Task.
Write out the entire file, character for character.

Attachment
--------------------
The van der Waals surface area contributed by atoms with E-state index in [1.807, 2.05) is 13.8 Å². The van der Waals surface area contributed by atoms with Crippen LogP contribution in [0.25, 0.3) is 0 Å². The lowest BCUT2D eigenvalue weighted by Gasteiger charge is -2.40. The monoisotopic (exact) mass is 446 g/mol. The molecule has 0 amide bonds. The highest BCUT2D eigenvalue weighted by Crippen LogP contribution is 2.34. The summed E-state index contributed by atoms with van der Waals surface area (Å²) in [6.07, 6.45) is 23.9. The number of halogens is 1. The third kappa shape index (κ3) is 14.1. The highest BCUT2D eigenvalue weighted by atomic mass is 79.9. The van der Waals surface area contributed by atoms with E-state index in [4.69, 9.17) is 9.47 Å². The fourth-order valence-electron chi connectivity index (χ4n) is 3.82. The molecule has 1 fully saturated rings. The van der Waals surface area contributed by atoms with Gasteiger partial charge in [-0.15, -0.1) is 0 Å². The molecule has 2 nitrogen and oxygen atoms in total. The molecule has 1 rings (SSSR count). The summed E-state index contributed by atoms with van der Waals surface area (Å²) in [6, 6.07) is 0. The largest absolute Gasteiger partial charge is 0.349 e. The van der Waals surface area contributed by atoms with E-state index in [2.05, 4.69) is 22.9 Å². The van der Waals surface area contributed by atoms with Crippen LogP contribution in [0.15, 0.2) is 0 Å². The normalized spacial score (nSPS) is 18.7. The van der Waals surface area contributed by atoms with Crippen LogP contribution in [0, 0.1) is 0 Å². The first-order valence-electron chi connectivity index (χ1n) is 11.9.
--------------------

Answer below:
The van der Waals surface area contributed by atoms with E-state index in [1.807, 2.05) is 13.8 Å². The van der Waals surface area contributed by atoms with Crippen LogP contribution in [0.25, 0.3) is 0 Å². The lowest BCUT2D eigenvalue weighted by Gasteiger charge is -2.40. The monoisotopic (exact) mass is 446 g/mol. The molecule has 0 amide bonds. The highest BCUT2D eigenvalue weighted by Crippen LogP contribution is 2.34. The summed E-state index contributed by atoms with van der Waals surface area (Å²) in [6.07, 6.45) is 23.9. The number of halogens is 1. The third kappa shape index (κ3) is 14.1. The highest BCUT2D eigenvalue weighted by atomic mass is 79.9. The van der Waals surface area contributed by atoms with E-state index in [4.69, 9.17) is 9.47 Å². The fourth-order valence-electron chi connectivity index (χ4n) is 3.82. The molecule has 1 fully saturated rings. The van der Waals surface area contributed by atoms with Gasteiger partial charge in [-0.15, -0.1) is 0 Å². The molecule has 2 nitrogen and oxygen atoms in total. The molecule has 1 rings (SSSR count). The summed E-state index contributed by atoms with van der Waals surface area (Å²) in [6, 6.07) is 0. The largest absolute Gasteiger partial charge is 0.349 e. The van der Waals surface area contributed by atoms with E-state index in [2.05, 4.69) is 22.9 Å². The van der Waals surface area contributed by atoms with Crippen LogP contribution in [0.15, 0.2) is 0 Å². The normalized spacial score (nSPS) is 18.7. The van der Waals surface area contributed by atoms with Crippen LogP contribution in [0, 0.1) is 0 Å². The first-order valence-electron chi connectivity index (χ1n) is 11.9.